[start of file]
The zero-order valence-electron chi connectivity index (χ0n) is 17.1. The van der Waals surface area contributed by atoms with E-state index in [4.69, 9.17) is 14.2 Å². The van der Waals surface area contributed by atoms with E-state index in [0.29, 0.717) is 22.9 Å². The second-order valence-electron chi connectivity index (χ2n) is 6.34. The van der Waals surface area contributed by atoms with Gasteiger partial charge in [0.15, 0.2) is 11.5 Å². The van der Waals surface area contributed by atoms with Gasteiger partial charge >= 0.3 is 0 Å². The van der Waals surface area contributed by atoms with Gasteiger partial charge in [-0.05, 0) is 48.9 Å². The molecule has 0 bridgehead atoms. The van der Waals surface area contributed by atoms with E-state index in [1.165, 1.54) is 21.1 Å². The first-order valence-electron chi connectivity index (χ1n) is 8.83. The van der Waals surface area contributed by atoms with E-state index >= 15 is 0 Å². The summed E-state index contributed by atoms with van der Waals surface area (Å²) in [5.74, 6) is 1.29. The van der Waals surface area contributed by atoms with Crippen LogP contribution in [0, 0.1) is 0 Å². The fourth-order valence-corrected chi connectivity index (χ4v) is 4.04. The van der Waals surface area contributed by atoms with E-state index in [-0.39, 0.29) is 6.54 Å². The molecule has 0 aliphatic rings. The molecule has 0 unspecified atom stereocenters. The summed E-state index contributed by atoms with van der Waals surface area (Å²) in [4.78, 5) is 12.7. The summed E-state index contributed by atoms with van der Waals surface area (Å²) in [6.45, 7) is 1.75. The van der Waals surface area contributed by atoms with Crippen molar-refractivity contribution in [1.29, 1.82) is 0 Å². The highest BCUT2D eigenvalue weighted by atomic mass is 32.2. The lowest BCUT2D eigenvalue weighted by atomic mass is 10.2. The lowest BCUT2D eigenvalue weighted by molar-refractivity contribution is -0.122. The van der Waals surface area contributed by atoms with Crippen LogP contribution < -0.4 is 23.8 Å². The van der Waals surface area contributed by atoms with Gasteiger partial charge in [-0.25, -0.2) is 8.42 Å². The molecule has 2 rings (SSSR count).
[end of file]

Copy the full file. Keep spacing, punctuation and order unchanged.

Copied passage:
The zero-order valence-electron chi connectivity index (χ0n) is 17.1. The van der Waals surface area contributed by atoms with E-state index in [4.69, 9.17) is 14.2 Å². The van der Waals surface area contributed by atoms with E-state index in [0.29, 0.717) is 22.9 Å². The second-order valence-electron chi connectivity index (χ2n) is 6.34. The van der Waals surface area contributed by atoms with Gasteiger partial charge in [0.15, 0.2) is 11.5 Å². The van der Waals surface area contributed by atoms with Gasteiger partial charge >= 0.3 is 0 Å². The van der Waals surface area contributed by atoms with Gasteiger partial charge in [-0.05, 0) is 48.9 Å². The molecule has 0 bridgehead atoms. The van der Waals surface area contributed by atoms with E-state index in [1.165, 1.54) is 21.1 Å². The first-order valence-electron chi connectivity index (χ1n) is 8.83. The van der Waals surface area contributed by atoms with E-state index >= 15 is 0 Å². The summed E-state index contributed by atoms with van der Waals surface area (Å²) in [5.74, 6) is 1.29. The van der Waals surface area contributed by atoms with Crippen LogP contribution in [0, 0.1) is 0 Å². The fourth-order valence-corrected chi connectivity index (χ4v) is 4.04. The van der Waals surface area contributed by atoms with E-state index in [-0.39, 0.29) is 6.54 Å². The molecule has 0 aliphatic rings. The molecule has 0 unspecified atom stereocenters. The summed E-state index contributed by atoms with van der Waals surface area (Å²) in [4.78, 5) is 12.7. The summed E-state index contributed by atoms with van der Waals surface area (Å²) in [6.45, 7) is 1.75. The van der Waals surface area contributed by atoms with Crippen molar-refractivity contribution in [1.29, 1.82) is 0 Å². The highest BCUT2D eigenvalue weighted by atomic mass is 32.2. The lowest BCUT2D eigenvalue weighted by atomic mass is 10.2. The lowest BCUT2D eigenvalue weighted by molar-refractivity contribution is -0.122. The van der Waals surface area contributed by atoms with Crippen LogP contribution < -0.4 is 23.8 Å². The van der Waals surface area contributed by atoms with Gasteiger partial charge in [-0.25, -0.2) is 8.42 Å². The molecule has 2 rings (SSSR count).